AbstractRationale, aims and objectives
Evidence-based practice (EBP) is widely promoted, but does EBP produce better patient outcomes? We report a natural experiment when part of the internal medicine service in a hospital was reorganized in 2003 to form an EBP unit, the rest of the service remaining unchanged. The units attended similar patients until 2012 permitting comparisons of outcomes and activity.Methods
We used routinely collected statistics (2004–11) to compare the two different methods of practice and test whether patients being seen by the EBP unit differed from standard practice (SP) patients. Data were available by doctor and year. To check for differences between the EBP and SP doctors prior to reorganization, we used statistics from 2000 to 2003. We looked for changes in patient outcomes or activity following reorganization and whether the EBP unit was achieving significantly different results from SP. Data across the periods were combined and tested using Mann–Whitney test.Results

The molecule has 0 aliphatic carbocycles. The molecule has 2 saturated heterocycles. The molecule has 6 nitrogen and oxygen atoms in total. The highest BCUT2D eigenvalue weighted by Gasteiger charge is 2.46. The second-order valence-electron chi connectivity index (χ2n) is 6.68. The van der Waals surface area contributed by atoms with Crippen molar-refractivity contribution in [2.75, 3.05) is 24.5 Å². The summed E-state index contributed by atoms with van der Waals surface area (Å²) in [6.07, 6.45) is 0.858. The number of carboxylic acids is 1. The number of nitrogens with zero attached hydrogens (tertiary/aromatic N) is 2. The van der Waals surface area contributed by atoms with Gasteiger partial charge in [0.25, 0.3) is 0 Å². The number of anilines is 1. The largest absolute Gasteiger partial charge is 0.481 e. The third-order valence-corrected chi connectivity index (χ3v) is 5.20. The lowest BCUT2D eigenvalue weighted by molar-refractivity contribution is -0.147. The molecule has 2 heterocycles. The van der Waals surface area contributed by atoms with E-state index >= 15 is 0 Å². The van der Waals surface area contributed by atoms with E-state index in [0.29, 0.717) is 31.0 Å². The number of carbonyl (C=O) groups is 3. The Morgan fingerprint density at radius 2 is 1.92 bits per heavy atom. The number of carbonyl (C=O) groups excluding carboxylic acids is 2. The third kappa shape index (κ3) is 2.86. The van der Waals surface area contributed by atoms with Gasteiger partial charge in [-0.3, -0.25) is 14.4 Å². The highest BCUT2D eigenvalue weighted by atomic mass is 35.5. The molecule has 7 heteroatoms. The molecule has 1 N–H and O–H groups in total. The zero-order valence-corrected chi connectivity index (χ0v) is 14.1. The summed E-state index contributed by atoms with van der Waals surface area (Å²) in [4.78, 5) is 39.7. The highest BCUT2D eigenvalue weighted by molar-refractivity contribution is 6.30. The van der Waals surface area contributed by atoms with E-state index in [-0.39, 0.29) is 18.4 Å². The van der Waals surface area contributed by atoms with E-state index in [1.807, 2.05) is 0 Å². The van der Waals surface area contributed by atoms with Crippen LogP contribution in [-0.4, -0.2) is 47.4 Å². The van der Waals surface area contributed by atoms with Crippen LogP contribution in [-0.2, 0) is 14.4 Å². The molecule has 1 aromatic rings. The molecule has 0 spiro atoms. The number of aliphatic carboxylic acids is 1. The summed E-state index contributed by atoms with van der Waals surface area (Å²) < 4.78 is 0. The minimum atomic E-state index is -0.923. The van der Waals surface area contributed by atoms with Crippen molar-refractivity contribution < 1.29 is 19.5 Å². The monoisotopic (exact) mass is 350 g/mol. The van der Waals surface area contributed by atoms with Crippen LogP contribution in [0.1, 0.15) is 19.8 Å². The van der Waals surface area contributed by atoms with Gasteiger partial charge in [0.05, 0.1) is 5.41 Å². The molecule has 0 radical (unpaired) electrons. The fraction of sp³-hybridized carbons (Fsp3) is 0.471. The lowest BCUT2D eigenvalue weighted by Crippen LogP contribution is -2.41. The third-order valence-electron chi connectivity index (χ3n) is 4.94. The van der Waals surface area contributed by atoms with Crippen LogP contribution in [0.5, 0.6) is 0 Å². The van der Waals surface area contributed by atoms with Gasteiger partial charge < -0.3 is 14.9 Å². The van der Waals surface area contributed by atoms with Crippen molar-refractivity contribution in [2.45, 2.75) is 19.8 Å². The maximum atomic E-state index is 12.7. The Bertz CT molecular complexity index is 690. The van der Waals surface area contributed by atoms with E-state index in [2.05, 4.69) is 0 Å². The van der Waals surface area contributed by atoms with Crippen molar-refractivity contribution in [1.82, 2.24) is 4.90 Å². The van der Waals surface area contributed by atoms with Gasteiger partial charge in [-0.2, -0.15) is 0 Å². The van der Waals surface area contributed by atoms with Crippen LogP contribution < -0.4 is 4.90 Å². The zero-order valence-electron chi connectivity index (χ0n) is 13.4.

No statistically significant differences in outcomes were detected between the EBP and the SP doctors prior to reorganization. Following the unit's establishment, the mortality of patients being treated by EBP doctors compared with their previous performance dropped from 7.4% to 6.3% (P < 0.02) and length of stay from 9.15 to 6.01 days (P = 0.002). No statistically significant improvements were seen in SP physicians' performance. No differences in the proportion of patients admitted or their complexity between the services were detected. Despite this, EBP patients had a clinically significantly lower risk of death 6.27% versus 7.75% (P < 0.001) and a shorter length of stay 6.01 versus 8.46 days (P < 0.001) than SP patients. Readmission rates were similar: 14.4% (EBP); 14.5% (SP). EBP doctors attended twice as many patients/doctor as SP doctors.Conclusion
The EBP unit was associated with better patient outcomes and more efficient performance than achieved by the same physicians previously or by SP concurrently.